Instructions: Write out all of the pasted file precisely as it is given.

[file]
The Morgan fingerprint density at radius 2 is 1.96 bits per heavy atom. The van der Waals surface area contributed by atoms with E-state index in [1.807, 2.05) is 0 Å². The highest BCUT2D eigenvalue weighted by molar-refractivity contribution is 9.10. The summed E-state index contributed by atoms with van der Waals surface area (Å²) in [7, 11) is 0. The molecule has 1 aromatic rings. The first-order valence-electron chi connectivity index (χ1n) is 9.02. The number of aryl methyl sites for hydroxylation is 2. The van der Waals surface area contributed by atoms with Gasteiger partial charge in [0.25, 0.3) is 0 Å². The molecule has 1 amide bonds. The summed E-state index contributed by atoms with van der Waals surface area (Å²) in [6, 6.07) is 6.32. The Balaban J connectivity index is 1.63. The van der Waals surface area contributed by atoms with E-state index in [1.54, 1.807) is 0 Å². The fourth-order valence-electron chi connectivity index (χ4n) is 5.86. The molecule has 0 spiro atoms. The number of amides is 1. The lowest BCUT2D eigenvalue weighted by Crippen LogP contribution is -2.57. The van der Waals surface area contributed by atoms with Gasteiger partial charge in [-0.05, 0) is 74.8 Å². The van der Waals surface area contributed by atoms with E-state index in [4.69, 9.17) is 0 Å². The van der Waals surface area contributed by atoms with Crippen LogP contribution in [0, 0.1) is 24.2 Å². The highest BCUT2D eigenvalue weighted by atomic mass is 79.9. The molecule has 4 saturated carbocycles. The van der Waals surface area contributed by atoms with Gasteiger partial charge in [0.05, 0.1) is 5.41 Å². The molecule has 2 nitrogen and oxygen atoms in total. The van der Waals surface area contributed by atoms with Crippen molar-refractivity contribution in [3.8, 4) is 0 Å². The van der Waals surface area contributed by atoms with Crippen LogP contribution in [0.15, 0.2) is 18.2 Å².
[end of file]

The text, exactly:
The Morgan fingerprint density at radius 2 is 1.96 bits per heavy atom. The van der Waals surface area contributed by atoms with E-state index in [1.807, 2.05) is 0 Å². The highest BCUT2D eigenvalue weighted by molar-refractivity contribution is 9.10. The summed E-state index contributed by atoms with van der Waals surface area (Å²) in [7, 11) is 0. The molecule has 1 aromatic rings. The first-order valence-electron chi connectivity index (χ1n) is 9.02. The number of aryl methyl sites for hydroxylation is 2. The van der Waals surface area contributed by atoms with Gasteiger partial charge in [0.25, 0.3) is 0 Å². The molecule has 1 amide bonds. The summed E-state index contributed by atoms with van der Waals surface area (Å²) in [6, 6.07) is 6.32. The Balaban J connectivity index is 1.63. The van der Waals surface area contributed by atoms with E-state index in [1.54, 1.807) is 0 Å². The fourth-order valence-electron chi connectivity index (χ4n) is 5.86. The molecule has 0 spiro atoms. The number of amides is 1. The lowest BCUT2D eigenvalue weighted by Crippen LogP contribution is -2.57. The van der Waals surface area contributed by atoms with Gasteiger partial charge in [-0.05, 0) is 74.8 Å². The van der Waals surface area contributed by atoms with E-state index in [4.69, 9.17) is 0 Å². The van der Waals surface area contributed by atoms with Crippen LogP contribution in [0, 0.1) is 24.2 Å². The highest BCUT2D eigenvalue weighted by atomic mass is 79.9. The molecule has 4 saturated carbocycles. The van der Waals surface area contributed by atoms with Gasteiger partial charge in [0.05, 0.1) is 5.41 Å². The molecule has 2 nitrogen and oxygen atoms in total. The van der Waals surface area contributed by atoms with Crippen molar-refractivity contribution in [3.8, 4) is 0 Å². The van der Waals surface area contributed by atoms with Crippen LogP contribution in [0.15, 0.2) is 18.2 Å².